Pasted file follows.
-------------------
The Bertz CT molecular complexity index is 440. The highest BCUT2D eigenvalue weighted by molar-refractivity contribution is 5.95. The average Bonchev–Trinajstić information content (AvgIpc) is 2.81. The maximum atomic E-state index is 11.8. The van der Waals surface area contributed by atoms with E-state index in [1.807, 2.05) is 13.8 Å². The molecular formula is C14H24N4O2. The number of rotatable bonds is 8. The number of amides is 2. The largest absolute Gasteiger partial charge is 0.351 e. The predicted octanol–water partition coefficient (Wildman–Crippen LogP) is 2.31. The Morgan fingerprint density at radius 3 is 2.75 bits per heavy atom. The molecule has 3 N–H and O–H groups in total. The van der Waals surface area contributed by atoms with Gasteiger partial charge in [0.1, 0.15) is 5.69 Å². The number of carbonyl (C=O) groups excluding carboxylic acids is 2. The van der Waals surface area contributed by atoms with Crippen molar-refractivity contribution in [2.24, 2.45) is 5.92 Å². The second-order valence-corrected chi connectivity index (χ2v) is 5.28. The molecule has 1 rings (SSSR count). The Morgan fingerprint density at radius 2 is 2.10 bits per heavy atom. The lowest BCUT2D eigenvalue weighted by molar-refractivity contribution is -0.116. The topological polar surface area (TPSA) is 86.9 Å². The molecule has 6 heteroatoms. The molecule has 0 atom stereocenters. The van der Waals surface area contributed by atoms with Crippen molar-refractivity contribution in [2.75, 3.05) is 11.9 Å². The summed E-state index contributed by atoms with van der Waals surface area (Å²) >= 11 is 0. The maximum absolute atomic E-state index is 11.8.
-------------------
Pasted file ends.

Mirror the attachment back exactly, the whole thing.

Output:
The Bertz CT molecular complexity index is 440. The highest BCUT2D eigenvalue weighted by molar-refractivity contribution is 5.95. The average Bonchev–Trinajstić information content (AvgIpc) is 2.81. The maximum atomic E-state index is 11.8. The van der Waals surface area contributed by atoms with E-state index in [1.807, 2.05) is 13.8 Å². The molecular formula is C14H24N4O2. The number of rotatable bonds is 8. The number of amides is 2. The largest absolute Gasteiger partial charge is 0.351 e. The predicted octanol–water partition coefficient (Wildman–Crippen LogP) is 2.31. The Morgan fingerprint density at radius 3 is 2.75 bits per heavy atom. The molecule has 3 N–H and O–H groups in total. The van der Waals surface area contributed by atoms with Gasteiger partial charge in [0.1, 0.15) is 5.69 Å². The number of carbonyl (C=O) groups excluding carboxylic acids is 2. The van der Waals surface area contributed by atoms with Crippen molar-refractivity contribution in [2.24, 2.45) is 5.92 Å². The second-order valence-corrected chi connectivity index (χ2v) is 5.28. The molecule has 1 rings (SSSR count). The Morgan fingerprint density at radius 2 is 2.10 bits per heavy atom. The lowest BCUT2D eigenvalue weighted by molar-refractivity contribution is -0.116. The topological polar surface area (TPSA) is 86.9 Å². The molecule has 6 heteroatoms. The molecule has 0 atom stereocenters. The van der Waals surface area contributed by atoms with Crippen molar-refractivity contribution in [2.75, 3.05) is 11.9 Å². The summed E-state index contributed by atoms with van der Waals surface area (Å²) >= 11 is 0. The maximum absolute atomic E-state index is 11.8.